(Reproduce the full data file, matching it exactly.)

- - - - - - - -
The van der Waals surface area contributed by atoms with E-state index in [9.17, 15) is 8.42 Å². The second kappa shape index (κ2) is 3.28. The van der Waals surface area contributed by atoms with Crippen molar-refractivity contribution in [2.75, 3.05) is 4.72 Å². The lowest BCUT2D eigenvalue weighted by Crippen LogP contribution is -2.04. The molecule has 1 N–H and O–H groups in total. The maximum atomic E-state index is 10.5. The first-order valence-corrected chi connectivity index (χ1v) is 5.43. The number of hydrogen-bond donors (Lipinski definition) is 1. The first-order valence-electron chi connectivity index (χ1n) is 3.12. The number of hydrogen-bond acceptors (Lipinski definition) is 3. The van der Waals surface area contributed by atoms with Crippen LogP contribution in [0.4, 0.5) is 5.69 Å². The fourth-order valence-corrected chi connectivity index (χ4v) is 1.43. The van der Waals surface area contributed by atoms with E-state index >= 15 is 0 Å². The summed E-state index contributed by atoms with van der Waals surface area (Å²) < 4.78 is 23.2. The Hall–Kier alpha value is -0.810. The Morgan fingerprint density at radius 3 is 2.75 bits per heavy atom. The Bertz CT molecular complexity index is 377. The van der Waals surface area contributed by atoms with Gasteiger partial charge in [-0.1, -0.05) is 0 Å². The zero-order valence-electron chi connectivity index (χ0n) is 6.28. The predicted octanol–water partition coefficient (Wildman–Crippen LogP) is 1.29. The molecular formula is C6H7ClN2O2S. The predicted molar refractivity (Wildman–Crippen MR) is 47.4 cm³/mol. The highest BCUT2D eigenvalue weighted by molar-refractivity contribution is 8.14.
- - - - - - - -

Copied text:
The van der Waals surface area contributed by atoms with E-state index in [9.17, 15) is 8.42 Å². The second kappa shape index (κ2) is 3.28. The van der Waals surface area contributed by atoms with Crippen molar-refractivity contribution in [2.75, 3.05) is 4.72 Å². The lowest BCUT2D eigenvalue weighted by Crippen LogP contribution is -2.04. The molecule has 1 N–H and O–H groups in total. The maximum atomic E-state index is 10.5. The first-order valence-corrected chi connectivity index (χ1v) is 5.43. The number of hydrogen-bond donors (Lipinski definition) is 1. The first-order valence-electron chi connectivity index (χ1n) is 3.12. The number of hydrogen-bond acceptors (Lipinski definition) is 3. The van der Waals surface area contributed by atoms with Crippen LogP contribution in [0.4, 0.5) is 5.69 Å². The fourth-order valence-corrected chi connectivity index (χ4v) is 1.43. The van der Waals surface area contributed by atoms with E-state index >= 15 is 0 Å². The summed E-state index contributed by atoms with van der Waals surface area (Å²) < 4.78 is 23.2. The Hall–Kier alpha value is -0.810. The Morgan fingerprint density at radius 3 is 2.75 bits per heavy atom. The Bertz CT molecular complexity index is 377. The van der Waals surface area contributed by atoms with Gasteiger partial charge in [-0.1, -0.05) is 0 Å². The zero-order valence-electron chi connectivity index (χ0n) is 6.28. The predicted octanol–water partition coefficient (Wildman–Crippen LogP) is 1.29. The molecular formula is C6H7ClN2O2S. The predicted molar refractivity (Wildman–Crippen MR) is 47.4 cm³/mol. The highest BCUT2D eigenvalue weighted by molar-refractivity contribution is 8.14.